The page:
Friday, September 30, 2016

How To Counter Criticism Of Your Million Dollar Idea

Idea_Logo.svgIn business, and in your personal life, the ability to anticipate and overcome criticism is one of the biggest differentiators between leaders, who make things happen, and followers, who may have great ideas but never seem to get things to go their way. In fact, leaders are not remembered for their dreams, aspirations, or intentions – they are remembered because they achieved results.

In my role as an advisor to entrepreneurs, I often find founders who have such conviction and passion for their new idea, that they can’t believe anyone could challenge it. They bristle quickly when investors or even potential customers raise issues with real value, competition, risk, and sustainability. The reality is that important change is always challenged, so you need to expect it.

The best entrepreneurs and business professionals learn to anticipate these push-backs before they happen, and respond calmly and effectively. I like the specifics on how to do this in a new book, “The Agenda Mover: When Your Good Idea Is Not Enough,” by leadership expert Samuel B. Bacharach, Cornell Professor and cofounder of the Bacharach Leadership Group.

Bacharach details seven possible criticisms that every leader with a good idea should anticipate, and provides guidance on how to overcome each. I’ll paraphrase a few of his key points here, with comments from my own experience in business:

  1. Your new idea is too risky. A new idea is a step into the unknown, and always represents some risk. Rather than arguing the level of risk, a better strategy is to highlight the size of the reward. Then mobilize your support for these rewards through testimonials, input from experts, and traction. Increasing your credibility will reduce the perceived risk by all.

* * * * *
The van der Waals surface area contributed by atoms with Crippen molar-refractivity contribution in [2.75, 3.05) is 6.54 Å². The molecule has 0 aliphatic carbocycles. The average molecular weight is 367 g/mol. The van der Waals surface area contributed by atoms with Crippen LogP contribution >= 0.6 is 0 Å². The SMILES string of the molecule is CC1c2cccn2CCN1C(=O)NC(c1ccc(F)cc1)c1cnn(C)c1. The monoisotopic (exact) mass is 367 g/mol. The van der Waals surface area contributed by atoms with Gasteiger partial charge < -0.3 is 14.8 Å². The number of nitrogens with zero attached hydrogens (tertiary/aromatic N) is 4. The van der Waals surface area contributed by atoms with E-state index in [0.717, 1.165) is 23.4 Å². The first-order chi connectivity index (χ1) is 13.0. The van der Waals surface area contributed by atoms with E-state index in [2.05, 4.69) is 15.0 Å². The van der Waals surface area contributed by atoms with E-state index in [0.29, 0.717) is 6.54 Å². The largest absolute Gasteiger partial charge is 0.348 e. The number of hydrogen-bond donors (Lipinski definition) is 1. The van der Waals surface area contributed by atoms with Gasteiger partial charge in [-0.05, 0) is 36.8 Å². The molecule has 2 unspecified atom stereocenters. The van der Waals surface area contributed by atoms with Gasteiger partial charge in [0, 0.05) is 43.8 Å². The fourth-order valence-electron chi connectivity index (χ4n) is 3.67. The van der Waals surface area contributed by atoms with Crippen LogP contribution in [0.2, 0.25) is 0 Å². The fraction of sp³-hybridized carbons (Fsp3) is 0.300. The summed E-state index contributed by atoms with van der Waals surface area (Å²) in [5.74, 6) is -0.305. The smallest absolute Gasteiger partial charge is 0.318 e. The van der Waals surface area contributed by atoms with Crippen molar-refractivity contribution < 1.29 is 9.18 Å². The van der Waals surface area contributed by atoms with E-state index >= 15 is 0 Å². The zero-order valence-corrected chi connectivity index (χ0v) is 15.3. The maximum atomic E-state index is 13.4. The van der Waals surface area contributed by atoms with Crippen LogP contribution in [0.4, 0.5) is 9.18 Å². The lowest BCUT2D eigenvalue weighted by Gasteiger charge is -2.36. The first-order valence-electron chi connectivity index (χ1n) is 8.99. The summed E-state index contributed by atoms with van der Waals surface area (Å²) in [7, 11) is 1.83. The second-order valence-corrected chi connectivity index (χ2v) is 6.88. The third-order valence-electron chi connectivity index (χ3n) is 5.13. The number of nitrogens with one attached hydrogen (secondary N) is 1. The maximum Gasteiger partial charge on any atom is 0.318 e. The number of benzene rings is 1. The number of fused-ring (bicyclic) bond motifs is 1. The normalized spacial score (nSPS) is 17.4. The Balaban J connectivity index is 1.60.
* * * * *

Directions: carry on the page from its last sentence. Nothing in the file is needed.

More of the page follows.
2. The idea will only make things worse. Resistors often make the argument that while the idea seems fine on the surface, something later is certain to turn things upside down. This usually means that your message needs clarification to offset generalized qualms. Narrow your focus through specific case studies and quantify value and results.

  3. This idea won’t change a thing. When faced with this type of “paternal” criticism, the best path is to again ground your case in very specific examples to show that while the idea might not be a total paradigm shift, it will at least represent a significant change in cost or return. Negotiate the time and resources to do a trial, and measure results.

  4. You don’t know the issues well enough. The main goal of this type of criticism is to challenge your ability to lead and question your credibility. The antidote to such criticism is usually less passion and more facts to show that you have done your homework, assembled expert validation, and are interested in full disclosure and opposing views.

  5. You’re doing it all wrong. “The way it’s always been done” may work well for routine repetitive tasks, but it never applies to new ideas. This argument is actually attacking your ability to execute, rather than the idea. To offset this criticism, you need to highlight your prior experience, the expertise of your team, and the quality of your advisors.

  6. It’s been done before. This sort of resistance is predicated on the assumption that there is historical knowledge or past experience that makes your idea irrelevant or doomed to failure. This can be countered best by a proactive comparison of specific elements of your new idea to past practice and experience. Burst the balloon of generalities.

  7. Someone has ulterior motives. This challenge is one of trust, implying some hidden agenda or self-serving motivation for you and your allies, such as huge financial rewards or positions of power. The best strategy here is to not to over-react or be defensive, and highlight specific value to customers. This is where real leaders let others do the talking for them.

In all cases, the key words for countering criticism and moving things forward are anticipate, mobilize, negotiate, and sustain. Anticipate the agenda of others, mobilize your resources, negotiate buy-in and support, and get things done to sustain momentum in your campaign.

Don’t allow yourself to get involved in an escalating competition of egos, which can make others think that your ego is more important than seeing your idea come to fruition. True leaders in business with million-dollar ideas, like Bill Gates and Elon Musk, don’t stop until they have billion-dollar results. Where do you fit in this spectrum?

Marty Zwilling

*** First published on Huffington Post on 09/29/2016 ***